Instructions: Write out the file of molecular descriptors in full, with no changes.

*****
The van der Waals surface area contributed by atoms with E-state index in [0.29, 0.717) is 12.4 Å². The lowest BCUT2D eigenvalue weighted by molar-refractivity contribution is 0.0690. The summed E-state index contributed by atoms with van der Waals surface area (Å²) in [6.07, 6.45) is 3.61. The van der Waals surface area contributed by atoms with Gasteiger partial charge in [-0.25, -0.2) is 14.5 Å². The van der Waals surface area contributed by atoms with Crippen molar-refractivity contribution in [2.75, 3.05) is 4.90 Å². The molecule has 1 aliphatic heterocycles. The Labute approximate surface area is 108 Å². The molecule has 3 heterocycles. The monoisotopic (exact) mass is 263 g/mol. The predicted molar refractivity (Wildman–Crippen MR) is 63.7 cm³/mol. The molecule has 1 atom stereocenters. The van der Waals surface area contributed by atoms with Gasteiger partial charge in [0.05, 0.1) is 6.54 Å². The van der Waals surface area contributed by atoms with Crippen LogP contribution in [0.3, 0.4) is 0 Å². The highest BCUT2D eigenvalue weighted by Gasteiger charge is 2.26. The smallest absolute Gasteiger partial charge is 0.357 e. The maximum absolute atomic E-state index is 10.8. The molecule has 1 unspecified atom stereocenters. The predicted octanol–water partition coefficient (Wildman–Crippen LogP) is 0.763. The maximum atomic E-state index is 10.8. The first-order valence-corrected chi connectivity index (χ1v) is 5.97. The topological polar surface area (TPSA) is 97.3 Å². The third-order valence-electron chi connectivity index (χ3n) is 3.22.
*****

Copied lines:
The van der Waals surface area contributed by atoms with E-state index in [0.29, 0.717) is 12.4 Å². The lowest BCUT2D eigenvalue weighted by molar-refractivity contribution is 0.0690. The summed E-state index contributed by atoms with van der Waals surface area (Å²) in [6.07, 6.45) is 3.61. The van der Waals surface area contributed by atoms with Gasteiger partial charge in [-0.25, -0.2) is 14.5 Å². The van der Waals surface area contributed by atoms with Crippen molar-refractivity contribution in [2.75, 3.05) is 4.90 Å². The molecule has 1 aliphatic heterocycles. The Labute approximate surface area is 108 Å². The molecule has 3 heterocycles. The monoisotopic (exact) mass is 263 g/mol. The predicted molar refractivity (Wildman–Crippen MR) is 63.7 cm³/mol. The molecule has 1 atom stereocenters. The van der Waals surface area contributed by atoms with Gasteiger partial charge in [0.05, 0.1) is 6.54 Å². The van der Waals surface area contributed by atoms with Crippen LogP contribution in [0.3, 0.4) is 0 Å². The highest BCUT2D eigenvalue weighted by Gasteiger charge is 2.26. The smallest absolute Gasteiger partial charge is 0.357 e. The maximum absolute atomic E-state index is 10.8. The molecule has 1 unspecified atom stereocenters. The predicted octanol–water partition coefficient (Wildman–Crippen LogP) is 0.763. The maximum atomic E-state index is 10.8. The first-order valence-corrected chi connectivity index (χ1v) is 5.97. The topological polar surface area (TPSA) is 97.3 Å². The third-order valence-electron chi connectivity index (χ3n) is 3.22.